Perception of a housing crisis

If you’ve watched the news lately, you might get the feeling that the housing market is imploding.  Unfortunately, the talking heads are reporting the titles of the news releases, such as the October 20th National Association of Realtors press release headline “Existing-Home Sales Decreased 1.5% in September,” without delving into the details. Like anything else that’s reported, just parroting a headline doesn’t tell the entire story. Get the big picture and avert the perception of a housing crisis.

perception of a housing crisis
Home price forecast

Here are the highlights of the NAR report: “Existing-home sales sagged for the eighth consecutive month to a seasonally adjusted annual rate of 4.71 million. Sales slipped 1.5% from August and 23.8% from the previous year. The median existing-home sales price increased to $384,800, up 8.4% from one year ago. The inventory of unsold existing homes declined for the second straight month to 1.25 million by the end of September, or the equivalent of 3.2 months’ supply at the current monthly sales pace.”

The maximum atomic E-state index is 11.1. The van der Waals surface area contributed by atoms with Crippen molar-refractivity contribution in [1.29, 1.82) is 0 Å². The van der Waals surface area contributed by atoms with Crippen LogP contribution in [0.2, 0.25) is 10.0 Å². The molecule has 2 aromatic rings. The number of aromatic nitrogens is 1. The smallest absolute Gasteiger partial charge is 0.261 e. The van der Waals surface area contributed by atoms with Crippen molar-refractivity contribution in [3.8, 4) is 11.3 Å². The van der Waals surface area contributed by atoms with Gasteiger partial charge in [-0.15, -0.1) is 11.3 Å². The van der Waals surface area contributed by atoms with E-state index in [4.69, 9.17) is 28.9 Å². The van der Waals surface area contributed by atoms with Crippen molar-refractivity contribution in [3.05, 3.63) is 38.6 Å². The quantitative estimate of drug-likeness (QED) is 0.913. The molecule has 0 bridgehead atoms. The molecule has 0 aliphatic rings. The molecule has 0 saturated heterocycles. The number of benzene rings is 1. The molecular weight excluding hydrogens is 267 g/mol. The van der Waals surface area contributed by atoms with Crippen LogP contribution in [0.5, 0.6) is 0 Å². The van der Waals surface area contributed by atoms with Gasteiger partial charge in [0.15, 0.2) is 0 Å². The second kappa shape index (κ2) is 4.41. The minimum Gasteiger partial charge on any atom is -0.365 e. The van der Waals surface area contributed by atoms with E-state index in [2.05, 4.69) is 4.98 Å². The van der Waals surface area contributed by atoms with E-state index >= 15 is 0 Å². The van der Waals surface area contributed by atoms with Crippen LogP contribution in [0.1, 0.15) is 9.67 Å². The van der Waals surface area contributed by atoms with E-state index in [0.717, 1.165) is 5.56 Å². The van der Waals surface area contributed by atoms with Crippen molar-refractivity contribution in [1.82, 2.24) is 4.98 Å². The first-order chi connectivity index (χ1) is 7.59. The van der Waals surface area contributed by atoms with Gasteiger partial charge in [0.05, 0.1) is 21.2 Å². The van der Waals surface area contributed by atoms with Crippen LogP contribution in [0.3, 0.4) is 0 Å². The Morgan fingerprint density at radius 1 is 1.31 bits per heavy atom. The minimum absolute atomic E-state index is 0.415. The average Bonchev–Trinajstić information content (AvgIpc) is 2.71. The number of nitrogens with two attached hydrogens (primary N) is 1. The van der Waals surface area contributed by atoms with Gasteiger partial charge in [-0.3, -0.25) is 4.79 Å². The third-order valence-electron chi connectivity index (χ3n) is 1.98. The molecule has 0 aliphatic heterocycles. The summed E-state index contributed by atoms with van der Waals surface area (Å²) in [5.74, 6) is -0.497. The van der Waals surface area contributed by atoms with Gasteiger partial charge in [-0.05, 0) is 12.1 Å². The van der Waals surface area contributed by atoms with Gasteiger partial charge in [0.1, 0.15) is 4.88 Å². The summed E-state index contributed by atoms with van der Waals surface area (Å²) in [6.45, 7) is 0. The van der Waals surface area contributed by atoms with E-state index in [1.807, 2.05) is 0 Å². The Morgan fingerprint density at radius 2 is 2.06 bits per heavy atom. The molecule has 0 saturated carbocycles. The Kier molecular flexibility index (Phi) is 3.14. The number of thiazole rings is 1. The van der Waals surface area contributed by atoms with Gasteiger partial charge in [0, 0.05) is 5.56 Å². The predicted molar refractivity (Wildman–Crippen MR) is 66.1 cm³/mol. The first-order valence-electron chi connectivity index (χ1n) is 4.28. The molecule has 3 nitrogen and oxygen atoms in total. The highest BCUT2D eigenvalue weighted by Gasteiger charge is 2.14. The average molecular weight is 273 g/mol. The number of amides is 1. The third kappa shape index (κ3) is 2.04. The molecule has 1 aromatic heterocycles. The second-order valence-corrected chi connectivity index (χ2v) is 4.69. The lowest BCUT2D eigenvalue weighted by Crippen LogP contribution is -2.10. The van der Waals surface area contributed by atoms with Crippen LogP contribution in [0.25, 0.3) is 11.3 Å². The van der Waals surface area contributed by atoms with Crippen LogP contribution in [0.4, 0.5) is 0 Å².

The takeaway is that yes, existing-home sales have been sluggish (eight consecutive months), however does that mean a housing crash? No. Consider the other important data points included in the news release: the median existing-home sale price increased 8.4 percent year-over-year, AND the inventory of unsold homes continues to decrease.

What’s your perception of a housing crisis ? For many, the memories are still fresh of the housing crisis of 2007 and subsequent foreclosure crisis. So, it’s not surprising that the media’s alarms go off when existing-home sales drop as they did recently. However, the fundamentals of today’s housing market are much different than that of 2008-2010. During the housing crisis of 2007, home sale prices plummeted when home sales dropped. Additionally, inventories of unsold homes swelled to record levels.

Today’s housing market is much different and looking at the entire picture, the stats tell a different story than what is being portrayed by the media. NAR Chief Economist Lawrence Yun chalks up the decline in sales to increasing mortgage interest rates, which are approaching the accepted historical average of 7 to 8 percent.  He also points out “…Despite weaker sales, multiple offers are still occurring with more than a quarter of homes selling above list price due to limited inventory… The current lack of supply underscores the vast contrast with the previous major market downturn from 2008 to 2010, when inventory levels were four times higher than they are today.”

By Dan Krell
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